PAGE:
The Natural History Museum of London has announced the winners of the 2017 Wildlife Photographer of the Year Competition. Highlights of this year include bioluminescent termite mounds, hoards of giant spider crabs, a juvenile gorilla lounging on the forest floor—and an absolutely heartbreaking image of a poached black rhino.
This year’s competition received over 50,000 entries from 92 countries. The winning images were chosen by a panel of judges and evaluated according to their creativity, originality, and technical excellence. As part of the annual competition, 100 photographs will be put on display at the 53rd Wildlife Photographer of the Year Exhibition in South Kensington, UK, which opens on Friday. Here are some of our favorite winning images.
Winner, Wildlife Photographer of the Year 2017: “Memorial to a Species” by Brent Stirton, South Africa
At one point, black rhinos were the most numerous of the world’s rhino species, but they’re now endangered on account of poaching and the illegal international trade of rhino horn. This award-winning shot of a dead, dehorned black rhino captures the brutality and senselessness of poaching.
“To make such a tragic scene almost majestic in its sculptural power deserves the highest award. There is rawness, but there is also great poignancy and therefore dignity in the fallen giant,” noted competition judge Rox Kidman Cox in a statement. “It’s also symbolic of one of the most wasteful, cruel and unnecessary environmental crimes, one that needs to provoke the greatest public outcry.”
Winner, Young Wildlife Photographer of the Year 2017: “The Good Life” by Daniël Nelson, Netherlands
This portrait of a young western lowland gorilla was captured by Daniël Nelson in the Republic of Congo. The great ape can be seen lounging on the jungle floor while munching on some African breadfruit. The scene looks serene, but these endangered gorillas are under threat from mining in the region.
There’s a lot going on in this photo taken by Marcio Cabral in Brazil’s Cerrado region. Click beetle larvae embedded on the outer layers of the termite mounds are glowing in a bioluminiscent green, which they do to lure in their prey—flying termites. Meanwhile, a giant anteater is also going for the termites, sticking its snout and nose into the mound to reach the termites inside.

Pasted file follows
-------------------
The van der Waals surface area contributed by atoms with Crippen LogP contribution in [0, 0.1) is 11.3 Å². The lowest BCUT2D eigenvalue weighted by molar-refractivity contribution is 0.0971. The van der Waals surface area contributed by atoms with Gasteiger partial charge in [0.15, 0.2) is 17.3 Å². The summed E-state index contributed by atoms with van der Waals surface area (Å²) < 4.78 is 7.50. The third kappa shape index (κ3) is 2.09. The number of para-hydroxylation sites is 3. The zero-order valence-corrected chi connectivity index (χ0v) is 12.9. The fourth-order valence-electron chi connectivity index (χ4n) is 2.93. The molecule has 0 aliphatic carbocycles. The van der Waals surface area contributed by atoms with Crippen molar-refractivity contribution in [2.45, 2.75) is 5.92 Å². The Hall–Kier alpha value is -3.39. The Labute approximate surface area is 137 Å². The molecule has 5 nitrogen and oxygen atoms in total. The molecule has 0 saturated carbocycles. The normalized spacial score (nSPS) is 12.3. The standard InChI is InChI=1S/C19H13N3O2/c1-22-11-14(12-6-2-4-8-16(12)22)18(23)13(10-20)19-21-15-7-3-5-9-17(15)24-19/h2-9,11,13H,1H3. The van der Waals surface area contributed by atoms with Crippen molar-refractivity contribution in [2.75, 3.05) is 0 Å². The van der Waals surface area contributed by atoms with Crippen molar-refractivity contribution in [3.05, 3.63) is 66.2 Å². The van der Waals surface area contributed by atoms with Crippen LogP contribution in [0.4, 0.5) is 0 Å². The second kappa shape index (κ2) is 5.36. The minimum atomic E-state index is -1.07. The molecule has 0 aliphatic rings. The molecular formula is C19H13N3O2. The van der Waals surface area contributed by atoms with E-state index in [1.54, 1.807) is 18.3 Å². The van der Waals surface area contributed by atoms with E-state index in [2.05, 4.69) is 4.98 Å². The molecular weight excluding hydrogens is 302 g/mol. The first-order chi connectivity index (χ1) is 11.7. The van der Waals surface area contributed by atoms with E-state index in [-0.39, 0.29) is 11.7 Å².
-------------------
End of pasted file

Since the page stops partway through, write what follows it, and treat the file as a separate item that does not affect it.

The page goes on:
Tween Ashleigh Scully took this photo of an American red fox in Yellowstone National Park, which in her own words, “illustrates the harsh reality of winter life in Yellowstone.”
If you look carefully, you can see a Maori octopus intermingled within this large aggregation of giant spider crabs. Photographer Justin Gilligan captured this photo while documenting a kelp transplant experiment for the University of Tasmania.
This otherworldly photo shows the submersed portion of a small iceberg floating near the Dumont d’Urville science base in east Antarctica. It took photographer Laurent Ballesta three days to capture the scene.
Winner of the “Wildlife Photojournalist: Single Image” Category: “Palm-Oil Survivors” by Aaron “Bertie” Gekoski, UK/USA
In this image taken by Aaron “Bertie” Gekoski, three generations of elephants are seen crossing the terraces of an oil palm plantation in Borneo that’s being prepped for re-plantation.
When a mother polar bear and her two-year-old cub approached her ship, Elio Elvinger couldn’t pass up the opportunity to take a photo. The animals were attracted to leakage from the ship’s kitchen as it was anchored off Svalbard in Arctic Norway. “I was ashamed of our contribution to the immaculate landscape,” she said, “and of how this influenced the bears’ behaviour.”
Winner of the “Behavior: Amphibians and Reptiles” Category: “The Ancient Ritual” by Brian Skerry, USA
A female leatherback turtle slinks towards the ocean after laying her eggs, in an ethereal photo captured by Brian Skerry while in the US Virgin Islands.